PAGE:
"The chicken gun has a sixty-foot barrel, putting it solidly in the class of an artillery piece. While a four-hundred pound chicken hurtling in excess of 400 miles per hour is a lethal projectile, the intent is not to kill. On the contrary, the chicken gun was designed to keep people alive."

"Heroism doesn't always happen in a burst of glory. Sometimes small triumphs and large hearts change the course of history. Sometimes a chicken can save a man's life."

"The Stoll burn prediction model is a sort of mathematical meat thermometer. The heat of the meat and how deeply into the skin that heat penetrates are the critical factors dictating the degree of the burn. A brief exposure to flame or high heat cooks, if anything, just the outer layer, creating a first-degree burn, or, to continue our culinary analogy, lightly seared ahi tuna."

"By and large, an army shows up to a war with the gear it has on hand from the last one. The Marines arrived in Iraq with Humvees. 'Some of the older ones had canvas doors,' says Mark, who was one of those Marines."

"Despite or possibly because of their low profile, the less visible injuries of war can be the hardest to have."

"There's no linear battlefield anymore. The front line is everywhere. IEDs go off and things go kinetic without warning."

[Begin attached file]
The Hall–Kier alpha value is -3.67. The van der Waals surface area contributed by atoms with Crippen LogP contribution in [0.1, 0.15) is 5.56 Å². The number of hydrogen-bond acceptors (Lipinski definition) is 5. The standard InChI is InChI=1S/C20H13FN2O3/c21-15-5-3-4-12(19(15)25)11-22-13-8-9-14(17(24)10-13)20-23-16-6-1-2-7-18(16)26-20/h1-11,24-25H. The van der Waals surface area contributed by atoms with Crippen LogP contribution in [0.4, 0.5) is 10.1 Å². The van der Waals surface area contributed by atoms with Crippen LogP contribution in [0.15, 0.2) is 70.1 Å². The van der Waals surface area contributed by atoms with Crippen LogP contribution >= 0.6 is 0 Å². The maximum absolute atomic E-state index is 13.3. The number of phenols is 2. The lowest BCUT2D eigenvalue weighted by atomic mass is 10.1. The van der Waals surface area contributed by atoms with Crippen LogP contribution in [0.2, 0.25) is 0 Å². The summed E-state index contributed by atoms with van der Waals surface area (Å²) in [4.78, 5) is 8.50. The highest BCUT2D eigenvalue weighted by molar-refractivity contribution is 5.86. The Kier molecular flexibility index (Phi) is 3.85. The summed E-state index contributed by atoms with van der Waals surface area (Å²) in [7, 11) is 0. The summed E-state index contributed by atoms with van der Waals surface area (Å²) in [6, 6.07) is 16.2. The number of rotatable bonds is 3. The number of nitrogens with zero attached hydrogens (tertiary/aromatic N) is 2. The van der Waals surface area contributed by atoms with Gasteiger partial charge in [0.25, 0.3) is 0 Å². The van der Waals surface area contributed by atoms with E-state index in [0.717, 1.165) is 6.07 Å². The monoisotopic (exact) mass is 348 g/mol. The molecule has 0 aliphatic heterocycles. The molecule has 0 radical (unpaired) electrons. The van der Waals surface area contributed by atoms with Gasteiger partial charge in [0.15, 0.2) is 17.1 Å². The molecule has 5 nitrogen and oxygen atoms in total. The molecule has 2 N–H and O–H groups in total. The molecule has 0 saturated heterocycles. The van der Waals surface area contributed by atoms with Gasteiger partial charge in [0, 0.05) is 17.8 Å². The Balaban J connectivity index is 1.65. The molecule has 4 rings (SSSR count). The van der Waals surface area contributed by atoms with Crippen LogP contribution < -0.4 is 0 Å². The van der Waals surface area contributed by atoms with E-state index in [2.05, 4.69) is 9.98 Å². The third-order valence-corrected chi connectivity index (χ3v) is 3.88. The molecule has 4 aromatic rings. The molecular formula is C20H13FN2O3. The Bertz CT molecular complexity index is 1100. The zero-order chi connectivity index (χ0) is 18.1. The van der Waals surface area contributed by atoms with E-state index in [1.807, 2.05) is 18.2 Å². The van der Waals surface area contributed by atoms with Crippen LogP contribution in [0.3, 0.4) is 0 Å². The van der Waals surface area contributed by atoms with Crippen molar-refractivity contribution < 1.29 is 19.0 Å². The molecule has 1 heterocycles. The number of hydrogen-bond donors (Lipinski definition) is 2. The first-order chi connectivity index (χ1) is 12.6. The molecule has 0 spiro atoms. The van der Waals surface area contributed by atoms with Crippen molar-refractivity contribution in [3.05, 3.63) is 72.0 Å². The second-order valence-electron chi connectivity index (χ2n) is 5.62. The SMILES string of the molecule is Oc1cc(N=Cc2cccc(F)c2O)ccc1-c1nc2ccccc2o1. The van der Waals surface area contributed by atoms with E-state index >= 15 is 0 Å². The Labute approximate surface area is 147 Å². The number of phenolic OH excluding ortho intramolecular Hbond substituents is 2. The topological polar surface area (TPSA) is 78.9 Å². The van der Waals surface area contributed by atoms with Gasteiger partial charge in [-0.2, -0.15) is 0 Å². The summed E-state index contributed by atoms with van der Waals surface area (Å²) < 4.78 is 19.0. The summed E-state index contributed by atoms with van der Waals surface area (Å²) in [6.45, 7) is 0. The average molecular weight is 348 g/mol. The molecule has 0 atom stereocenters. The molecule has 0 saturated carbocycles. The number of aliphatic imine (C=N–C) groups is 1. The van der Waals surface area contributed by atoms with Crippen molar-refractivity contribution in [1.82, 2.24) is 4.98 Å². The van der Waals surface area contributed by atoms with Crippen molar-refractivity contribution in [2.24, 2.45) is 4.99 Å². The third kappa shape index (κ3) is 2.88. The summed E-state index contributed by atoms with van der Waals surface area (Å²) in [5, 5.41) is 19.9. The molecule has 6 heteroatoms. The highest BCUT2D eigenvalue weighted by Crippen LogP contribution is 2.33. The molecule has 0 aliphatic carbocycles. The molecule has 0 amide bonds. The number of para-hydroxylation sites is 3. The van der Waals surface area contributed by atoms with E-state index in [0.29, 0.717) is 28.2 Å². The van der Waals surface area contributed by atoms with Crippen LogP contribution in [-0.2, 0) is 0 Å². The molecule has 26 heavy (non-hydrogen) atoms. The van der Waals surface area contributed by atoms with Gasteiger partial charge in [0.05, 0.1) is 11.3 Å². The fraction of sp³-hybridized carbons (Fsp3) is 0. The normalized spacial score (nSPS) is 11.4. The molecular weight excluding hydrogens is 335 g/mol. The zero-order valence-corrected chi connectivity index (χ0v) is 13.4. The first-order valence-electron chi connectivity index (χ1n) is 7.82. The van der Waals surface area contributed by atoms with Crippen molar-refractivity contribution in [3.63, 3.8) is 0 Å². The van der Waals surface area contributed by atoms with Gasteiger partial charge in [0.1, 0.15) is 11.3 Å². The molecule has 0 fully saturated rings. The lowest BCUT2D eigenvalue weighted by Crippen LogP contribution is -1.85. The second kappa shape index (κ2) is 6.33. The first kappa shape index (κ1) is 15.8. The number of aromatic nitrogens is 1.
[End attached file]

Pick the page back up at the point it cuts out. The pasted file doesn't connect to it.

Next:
"Combat training for all troops, not just medics, has traditionally included exposure to some kind of simulated gore and mayhem."

"A few words in defense of military scientists. I agree that squad leaders are in the best position to know what and how much their men and women need to bring on a given mission. But you want those squad leaders to be armed with knowledge, and not all knowledge comes from experience."

"Like drunks, the chronically sleep-deprived are doubly dangerous in that they're poor judges of their own impairment."

"It is not the blood in news photos of people shot dead or killed by bombs that gets to me. It's the clothing… The clothing becomes a snapshot of a person's final, poignantly ordinary day on Earth. In autopsy photographs of US military dead, you also see what came between the two. Defense Department Policy is to leave all life-saving equipment in place on a body."

"The autopsy photographers need to get up high to get the whole body in the frame. I guess war is like that. A thousand points of light, as they say. Only when you step back and view the sum, only then are you able to grasp the worth, the justification for the extinguishing of any single point. Right at the moment, it's tough to get that perspective. It's tough to imagine a stepladder high enough."